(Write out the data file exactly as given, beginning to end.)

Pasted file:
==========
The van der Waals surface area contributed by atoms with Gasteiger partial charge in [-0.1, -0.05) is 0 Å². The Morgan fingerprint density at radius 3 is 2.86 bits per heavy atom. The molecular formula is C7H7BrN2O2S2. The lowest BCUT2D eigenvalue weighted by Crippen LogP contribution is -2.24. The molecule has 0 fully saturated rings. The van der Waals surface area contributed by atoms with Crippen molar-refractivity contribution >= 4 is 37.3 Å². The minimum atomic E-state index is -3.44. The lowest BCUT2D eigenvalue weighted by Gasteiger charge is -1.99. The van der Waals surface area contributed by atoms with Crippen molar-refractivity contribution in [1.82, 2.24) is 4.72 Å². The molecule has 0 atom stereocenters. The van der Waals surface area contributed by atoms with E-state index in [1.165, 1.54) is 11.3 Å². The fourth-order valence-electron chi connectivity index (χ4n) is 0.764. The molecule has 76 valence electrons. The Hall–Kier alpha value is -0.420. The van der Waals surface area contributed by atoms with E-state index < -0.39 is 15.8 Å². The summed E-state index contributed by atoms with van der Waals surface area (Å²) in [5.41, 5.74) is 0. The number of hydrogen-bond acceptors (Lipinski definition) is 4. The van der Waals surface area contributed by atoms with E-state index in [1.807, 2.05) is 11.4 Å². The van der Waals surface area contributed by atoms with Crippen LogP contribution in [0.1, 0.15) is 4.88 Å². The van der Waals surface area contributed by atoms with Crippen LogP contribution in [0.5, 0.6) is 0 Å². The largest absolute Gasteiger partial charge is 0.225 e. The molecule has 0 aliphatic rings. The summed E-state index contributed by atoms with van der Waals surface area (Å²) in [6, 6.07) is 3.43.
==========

The van der Waals surface area contributed by atoms with Gasteiger partial charge in [-0.1, -0.05) is 0 Å². The Morgan fingerprint density at radius 3 is 2.86 bits per heavy atom. The molecular formula is C7H7BrN2O2S2. The lowest BCUT2D eigenvalue weighted by Crippen LogP contribution is -2.24. The molecule has 0 fully saturated rings. The van der Waals surface area contributed by atoms with Crippen molar-refractivity contribution >= 4 is 37.3 Å². The minimum atomic E-state index is -3.44. The lowest BCUT2D eigenvalue weighted by Gasteiger charge is -1.99. The van der Waals surface area contributed by atoms with Crippen molar-refractivity contribution in [1.82, 2.24) is 4.72 Å². The molecule has 0 atom stereocenters. The van der Waals surface area contributed by atoms with E-state index in [1.165, 1.54) is 11.3 Å². The fourth-order valence-electron chi connectivity index (χ4n) is 0.764. The molecule has 76 valence electrons. The Hall–Kier alpha value is -0.420. The van der Waals surface area contributed by atoms with E-state index < -0.39 is 15.8 Å². The summed E-state index contributed by atoms with van der Waals surface area (Å²) in [5.41, 5.74) is 0. The number of hydrogen-bond acceptors (Lipinski definition) is 4. The van der Waals surface area contributed by atoms with E-state index in [1.807, 2.05) is 11.4 Å². The van der Waals surface area contributed by atoms with Crippen LogP contribution in [0.1, 0.15) is 4.88 Å². The van der Waals surface area contributed by atoms with Crippen LogP contribution in [0.5, 0.6) is 0 Å². The largest absolute Gasteiger partial charge is 0.225 e. The molecule has 0 aliphatic rings. The summed E-state index contributed by atoms with van der Waals surface area (Å²) in [6, 6.07) is 3.43.